Method R Workbench is an Oracle trace file management system for analyzing, managing, and manipulating thousands of files at a time. It’s a high-precision response time measurement tool for Oracle DBAs, application developers, and decision-makers.
Who Uses Method R Workbench and Why?
Small and large companies in virtually every industry sector around the world use Method R Workbench to see exactly where their applications spend their time:
- Oracle DBAs use Method R Workbench to prevent performance problems by measuring application performance on test systems; and to monitor, test, and troubleshoot user performance experiences on production systems.
- Oracle application developers use Method R Workbench to find and fix bugs in their code, and to measure and optimize their code while they’re writing or repairing it.
- Non-technical users and managers use Method R Workbench software to connect detailed Oracle performance data with the end users’ performance experiences that affect the business.
DBAs, application developers, and decision-makers use Method R Workbench in every phase of the software life cycle, including:
- Minute-to-minute testing and debugging of new code as it is written
- Code reviews
- Performance tests
- Concept proofs
- Hardware and software evaluations
- Any time you need to know how long a program takes and why
At the heart of the Workbench is a profiler that’s descended from the Hotsos Profiler, which Cary Millsap and Jeff Holt wrote about in 2003. We’ve completely rewritten our profiler since our Hotsos days, but the experience behind our profiler is now more than two decades old. It is by far the fastest and most accurate Oracle profiler in the world.
But profiling a single trace file is not enough for modern performance measurement. The Workbench application includes a sophisticated file manager that helps you organize your files, see which ones have the most interesting content, and label those files for easy retrieval later.
Our skew analysis utility is a powerful and flexible query engine that helps you quickly find whatever information you need from your several gigabytes of trace data, like individual user response times, or even individual dbcalls or syscalls that are taking longer than they should.
Sometimes, the response time you’re looking for is buried within just a small part of one of your many trace files. A trace file cropper utility makes it easy to crop out unwanted parts of a trace file, much like a photo editor makes it easy to crop out that telephone pole that you didn’t want in your shot.
In 1974, Donald Knuth wrote that “the universal experience of programmers who have been using measurement tools has been that their intuitive guesses [about which code is critical] fail.” It’s still true today, but in the Oracle ecosystem, it can be hard to find measurement tools you can trust.
The centerpiece of Method R Workbench is a response time profiler called mrprof that creates a detailed HTML5 report. The fundamental element that is repeated throughout this report is the profile, which is, in essence, a “receipt for response time”:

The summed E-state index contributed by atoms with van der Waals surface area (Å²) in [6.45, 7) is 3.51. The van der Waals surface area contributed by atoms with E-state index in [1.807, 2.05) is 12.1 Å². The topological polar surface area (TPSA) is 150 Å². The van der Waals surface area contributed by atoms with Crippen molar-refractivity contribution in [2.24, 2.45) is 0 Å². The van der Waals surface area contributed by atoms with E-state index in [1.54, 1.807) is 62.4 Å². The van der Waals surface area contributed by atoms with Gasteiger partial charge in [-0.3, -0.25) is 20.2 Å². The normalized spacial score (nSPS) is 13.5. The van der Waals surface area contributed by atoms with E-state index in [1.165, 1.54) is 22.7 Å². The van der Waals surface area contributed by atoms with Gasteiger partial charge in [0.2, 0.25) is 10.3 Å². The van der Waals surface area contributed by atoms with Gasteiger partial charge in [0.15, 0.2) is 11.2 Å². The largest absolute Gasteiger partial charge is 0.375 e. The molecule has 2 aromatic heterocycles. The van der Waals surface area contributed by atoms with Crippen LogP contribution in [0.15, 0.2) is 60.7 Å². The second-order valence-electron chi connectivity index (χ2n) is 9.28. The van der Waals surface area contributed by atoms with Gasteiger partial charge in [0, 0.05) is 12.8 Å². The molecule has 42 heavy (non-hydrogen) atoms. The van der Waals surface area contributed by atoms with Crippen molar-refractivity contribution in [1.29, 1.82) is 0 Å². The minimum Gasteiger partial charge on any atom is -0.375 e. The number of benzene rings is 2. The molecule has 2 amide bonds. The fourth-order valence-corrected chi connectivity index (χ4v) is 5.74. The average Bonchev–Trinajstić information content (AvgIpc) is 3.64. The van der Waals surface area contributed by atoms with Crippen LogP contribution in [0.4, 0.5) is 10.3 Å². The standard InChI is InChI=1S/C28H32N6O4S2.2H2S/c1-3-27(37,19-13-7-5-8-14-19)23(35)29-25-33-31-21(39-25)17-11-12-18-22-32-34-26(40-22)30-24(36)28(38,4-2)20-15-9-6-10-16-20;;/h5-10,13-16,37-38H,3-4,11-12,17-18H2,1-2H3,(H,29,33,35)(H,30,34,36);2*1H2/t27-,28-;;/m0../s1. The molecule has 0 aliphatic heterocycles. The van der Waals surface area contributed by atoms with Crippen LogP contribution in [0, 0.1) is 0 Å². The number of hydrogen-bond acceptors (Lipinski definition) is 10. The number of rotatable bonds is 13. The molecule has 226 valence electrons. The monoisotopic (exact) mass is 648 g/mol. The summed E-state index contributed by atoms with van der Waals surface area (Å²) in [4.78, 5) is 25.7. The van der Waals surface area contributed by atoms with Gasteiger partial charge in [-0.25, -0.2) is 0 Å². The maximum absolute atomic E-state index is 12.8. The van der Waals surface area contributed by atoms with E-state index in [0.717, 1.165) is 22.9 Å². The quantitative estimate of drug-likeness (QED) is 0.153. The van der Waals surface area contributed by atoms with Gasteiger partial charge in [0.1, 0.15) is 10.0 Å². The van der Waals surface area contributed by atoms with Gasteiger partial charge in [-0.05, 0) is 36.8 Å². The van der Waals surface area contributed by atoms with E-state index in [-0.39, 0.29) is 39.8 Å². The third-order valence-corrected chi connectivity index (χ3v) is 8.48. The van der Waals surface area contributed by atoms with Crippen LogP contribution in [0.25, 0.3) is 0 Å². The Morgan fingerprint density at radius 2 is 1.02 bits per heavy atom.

This “receipt for response time” format shows unambiguously why your application consumes the response time it does, and it implies what response time contributor you should focus on next.
The HTML5 document uses color to attract your attention and English narrative to guide your analysis. With minimal training, a Method R Workbench user can identify the root cause of an Oracle-based application performance problem, propose sensible solutions to it, and predict the end-user response time impact of each proposed solution.
Method R Workbench includes a trace data mining tool called mrskew that helps you answer ad hoc performance questions from one or more trace files. Among the more than 40 prepackaged actions you can execute are innovative mrskew reports like:
- Show the durations experienced by your application users among a directory full of trace files for a connection pool.
- For a loop of SQL executions, show the iteration that takes the most time, along with the input values (“bind variable values”) that drove it.
- Show I/O subsystem latencies grouped by Oracle data file ID.
Method R Workbench also includes a trace file cropping tool called mrcrop that helps you remove out-of-scope data from your analysis. Several predefined mrcrop actions are distributed with the product.
Method R Workbench includes other utilities that help with converting Oracle timestamp data to wall clock times and back (mrwhen), and creating scriptable chains of mrskew reports (mrkey).
Sample Method R Profile
Click the picture to see a sample mrprof HTML5 report. The user experience represented by this report was the execution of a simple
DBA_EXTENTS query to find out what Oracle segment resides at a given file number and block number. In spite of the tremendous hardware capacity of the Oracle Exadata system it ran on, the query took more than 8 seconds to finish. The Method R Guide to Mastering Oracle Trace Data explains how we reduced the duration of this query to less than a second.
Feedback is the Key to Agility
Most application developers are not Oracle experts. Project leaders try to compensate with strict development standards, but no list of “best practices for Oracle developers” is good enough to save you. However, there is a solution: it’s feedback.
Feedback is the key to any improvement process. Shorter feedback loops mean greater agility. Feedback from Method R Workbench stimulates developers of all experience levels to ask the better questions about their code as they write it.
In today’s agile projects, testing is not a phase at the end; it is a continual task that drives every iteration of a project. With the right tools, teams measure performance every day. Performance becomes an ever-present, understandable, predictable attribute of every iteration of your software.
When you see performance this way, the idea of pushing your code without profiling it would be as unsettling as the idea of cooking for your team without washing your hands.
Method R Workbench gives you unparalleled relevance, ease of use, functionality, and precision:
- It helps you answer the deceptively simple-sounding “four magic questions” of performance: How long? Why? What if? and What else?
- It encourages a repeatable method for solving software performance problems, and it uses plain English narrative to guide your analysis. It thus reduces your requirements for training, experience, and intuition.
- It is a remarkably fast file management system that helps you organize and operate upon hundreds or even thousands of trace files at a time.
- Method R Workbench creates a complete, accurate response time profile that shows where all your user’s response time has gone, even when some of that time was consumed in application tiers other than the database.
Some Method R Workbench benefits that are important to everyone include: